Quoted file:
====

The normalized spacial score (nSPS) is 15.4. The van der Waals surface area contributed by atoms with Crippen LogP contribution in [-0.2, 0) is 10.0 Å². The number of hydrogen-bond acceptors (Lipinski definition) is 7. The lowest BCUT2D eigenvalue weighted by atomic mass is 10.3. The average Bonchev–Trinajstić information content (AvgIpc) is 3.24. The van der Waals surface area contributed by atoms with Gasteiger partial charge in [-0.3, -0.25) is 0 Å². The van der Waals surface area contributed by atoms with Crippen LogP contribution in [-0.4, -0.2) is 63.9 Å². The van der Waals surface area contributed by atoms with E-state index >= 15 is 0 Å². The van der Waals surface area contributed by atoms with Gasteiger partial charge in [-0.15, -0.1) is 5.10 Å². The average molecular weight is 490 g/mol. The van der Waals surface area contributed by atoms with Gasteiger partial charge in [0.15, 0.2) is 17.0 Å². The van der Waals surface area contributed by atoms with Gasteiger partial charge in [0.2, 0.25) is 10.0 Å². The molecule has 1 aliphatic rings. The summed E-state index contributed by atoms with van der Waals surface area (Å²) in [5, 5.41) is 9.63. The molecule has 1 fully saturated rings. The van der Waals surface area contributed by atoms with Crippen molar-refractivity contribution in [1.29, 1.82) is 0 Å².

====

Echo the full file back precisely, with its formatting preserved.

The normalized spacial score (nSPS) is 15.4. The van der Waals surface area contributed by atoms with Crippen LogP contribution in [-0.2, 0) is 10.0 Å². The number of hydrogen-bond acceptors (Lipinski definition) is 7. The lowest BCUT2D eigenvalue weighted by atomic mass is 10.3. The average Bonchev–Trinajstić information content (AvgIpc) is 3.24. The van der Waals surface area contributed by atoms with Gasteiger partial charge in [-0.3, -0.25) is 0 Å². The van der Waals surface area contributed by atoms with Crippen LogP contribution in [-0.4, -0.2) is 63.9 Å². The van der Waals surface area contributed by atoms with E-state index >= 15 is 0 Å². The van der Waals surface area contributed by atoms with Gasteiger partial charge in [-0.15, -0.1) is 5.10 Å². The average molecular weight is 490 g/mol. The van der Waals surface area contributed by atoms with Gasteiger partial charge in [0.15, 0.2) is 17.0 Å². The van der Waals surface area contributed by atoms with Gasteiger partial charge in [0.2, 0.25) is 10.0 Å². The molecule has 1 aliphatic rings. The summed E-state index contributed by atoms with van der Waals surface area (Å²) in [5, 5.41) is 9.63. The molecule has 1 fully saturated rings. The van der Waals surface area contributed by atoms with Crippen molar-refractivity contribution in [1.29, 1.82) is 0 Å².